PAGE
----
Israeli Muslims protest Myanmar ‘atrocities’ against Rohingya
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Israeli Muslims protest Myanmar ‘atrocities’ against Rohingya

Outside of Rangoon embassy in Tel Aviv, head of Islamic Movement accuses Burmese army of 'crimes against humanity' against ethnic minority

Israeli Muslims protest Myanmar's treatment of the Rohingya minority outside the Burmese embassy in Tel Aviv on September 11, 2017. (Screen capture: Twitter)
Israeli Muslims protest Myanmar's treatment of the Rohingya minority outside the Burmese embassy in Tel Aviv on September 11, 2017. (Screen capture: Twitter)

Dozens of Arab citizens of Israel demonstrated outside the embassy of Myanmar in Tel Aviv to protest the treatment of Rohingya Muslims by the Rangoon authorities.

Monday’s protest was organized by the Islamic Movement in Israel.

The United Nations refugee agency has reported that 270,000 people have fled to neighboring Bangladesh in the last three weeks. It said there were reports, backed by satellite imagery, of “security forces and local militia burning Rohingya villages” and committing extrajudicial killings.

Protest leader Ibrahim Sarsur said the crowd gathered to condemn what he called “atrocities” committed by the Myanmar government.

“It’s the responsibility of the international community to move, to act, immediately to stop the bloodshed,” said Sarsur, who is also a lawmaker from the Joint (Arab) List. “I think it is a crime against humanity.”

The moderate Islamic Movement is separate from the outlawed Northern Branch of the Islamic Movement, considered an extremist group by Israeli authorities.

Earlier Monday, the UN human rights chief, Zeid Ra’ad al-Hussein, said that the violence and injustice faced by the Rohingya “seems a textbook example of ethnic cleansing.”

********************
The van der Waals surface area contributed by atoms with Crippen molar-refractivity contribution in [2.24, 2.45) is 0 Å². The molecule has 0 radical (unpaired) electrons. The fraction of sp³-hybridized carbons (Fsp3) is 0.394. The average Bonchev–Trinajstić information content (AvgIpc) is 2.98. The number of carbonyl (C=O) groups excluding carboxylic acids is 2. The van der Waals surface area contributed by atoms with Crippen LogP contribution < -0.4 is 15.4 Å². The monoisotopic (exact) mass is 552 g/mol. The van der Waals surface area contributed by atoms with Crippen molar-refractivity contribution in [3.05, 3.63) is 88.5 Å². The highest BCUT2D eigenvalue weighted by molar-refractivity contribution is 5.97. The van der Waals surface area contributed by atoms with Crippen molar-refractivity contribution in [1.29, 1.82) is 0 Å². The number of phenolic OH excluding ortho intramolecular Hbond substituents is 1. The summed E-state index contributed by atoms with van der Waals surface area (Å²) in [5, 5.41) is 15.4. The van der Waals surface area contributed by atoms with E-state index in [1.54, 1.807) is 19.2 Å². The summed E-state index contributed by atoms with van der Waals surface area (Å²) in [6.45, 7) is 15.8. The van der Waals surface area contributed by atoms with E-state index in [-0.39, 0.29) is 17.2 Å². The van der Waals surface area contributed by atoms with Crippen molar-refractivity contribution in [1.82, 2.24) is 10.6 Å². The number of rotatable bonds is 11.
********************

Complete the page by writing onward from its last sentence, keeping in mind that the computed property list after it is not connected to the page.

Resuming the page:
Zeid, who is a Jordanian prince, denounced how “another brutal security operation is underway in Rakhine state — this time, apparently on a far greater scale.” He noted the UN refugee agency says 270,000 people from Myanmar have fled to neighboring Bangladesh in the last three weeks, and pointed to satellite imagery and reports of “security forces and local militia burning Rohingya villages” and committing extrajudicial killings.

“The Myanmar government should stop pretending that the Rohingyas are setting fire to their own homes and laying waste to their own villages,” he added. He called it a “complete denial of reality” that hurts the standing of Myanmar, a country that had until recently — by opening up politics to civilian control — enjoyed “immense good will.”

A house burns in Gawdu Tharya village, near Maungdaw in Rakhine state in northern Myanmar, September 7, 2017. (AFP Photo/Stringer)

“Because Myanmar has refused access to human rights investigators, the current situation cannot yet be fully assessed, but the situation seems a textbook example of ethnic cleansing,” he said.

Zeid said he was “further appalled” by reports that Myanmar authorities planting land mines along the border.

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